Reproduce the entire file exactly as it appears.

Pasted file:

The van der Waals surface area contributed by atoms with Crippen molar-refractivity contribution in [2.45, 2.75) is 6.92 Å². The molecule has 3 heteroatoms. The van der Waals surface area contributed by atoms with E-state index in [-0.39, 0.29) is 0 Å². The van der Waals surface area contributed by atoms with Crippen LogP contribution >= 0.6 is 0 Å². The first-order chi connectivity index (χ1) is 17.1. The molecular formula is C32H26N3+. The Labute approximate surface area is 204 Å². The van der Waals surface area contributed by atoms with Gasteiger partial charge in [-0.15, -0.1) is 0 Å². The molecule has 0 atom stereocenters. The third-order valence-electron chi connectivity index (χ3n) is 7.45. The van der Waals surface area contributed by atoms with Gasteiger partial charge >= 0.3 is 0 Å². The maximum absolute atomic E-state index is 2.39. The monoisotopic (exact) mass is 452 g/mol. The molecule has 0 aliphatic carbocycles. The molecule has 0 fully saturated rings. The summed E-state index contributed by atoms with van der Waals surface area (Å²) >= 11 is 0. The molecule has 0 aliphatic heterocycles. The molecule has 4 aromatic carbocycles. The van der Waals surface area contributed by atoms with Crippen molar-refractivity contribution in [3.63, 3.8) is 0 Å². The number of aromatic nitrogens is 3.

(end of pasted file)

The van der Waals surface area contributed by atoms with Crippen molar-refractivity contribution in [2.45, 2.75) is 6.92 Å². The molecule has 3 heteroatoms. The van der Waals surface area contributed by atoms with E-state index in [-0.39, 0.29) is 0 Å². The van der Waals surface area contributed by atoms with Crippen LogP contribution >= 0.6 is 0 Å². The first-order chi connectivity index (χ1) is 17.1. The molecular formula is C32H26N3+. The Labute approximate surface area is 204 Å². The van der Waals surface area contributed by atoms with Gasteiger partial charge in [-0.15, -0.1) is 0 Å². The molecule has 0 atom stereocenters. The third-order valence-electron chi connectivity index (χ3n) is 7.45. The van der Waals surface area contributed by atoms with Gasteiger partial charge >= 0.3 is 0 Å². The maximum absolute atomic E-state index is 2.39. The monoisotopic (exact) mass is 452 g/mol. The molecule has 0 aliphatic carbocycles. The molecule has 0 fully saturated rings. The summed E-state index contributed by atoms with van der Waals surface area (Å²) >= 11 is 0. The molecule has 0 aliphatic heterocycles. The molecule has 4 aromatic carbocycles. The van der Waals surface area contributed by atoms with Crippen molar-refractivity contribution in [3.63, 3.8) is 0 Å². The number of aromatic nitrogens is 3.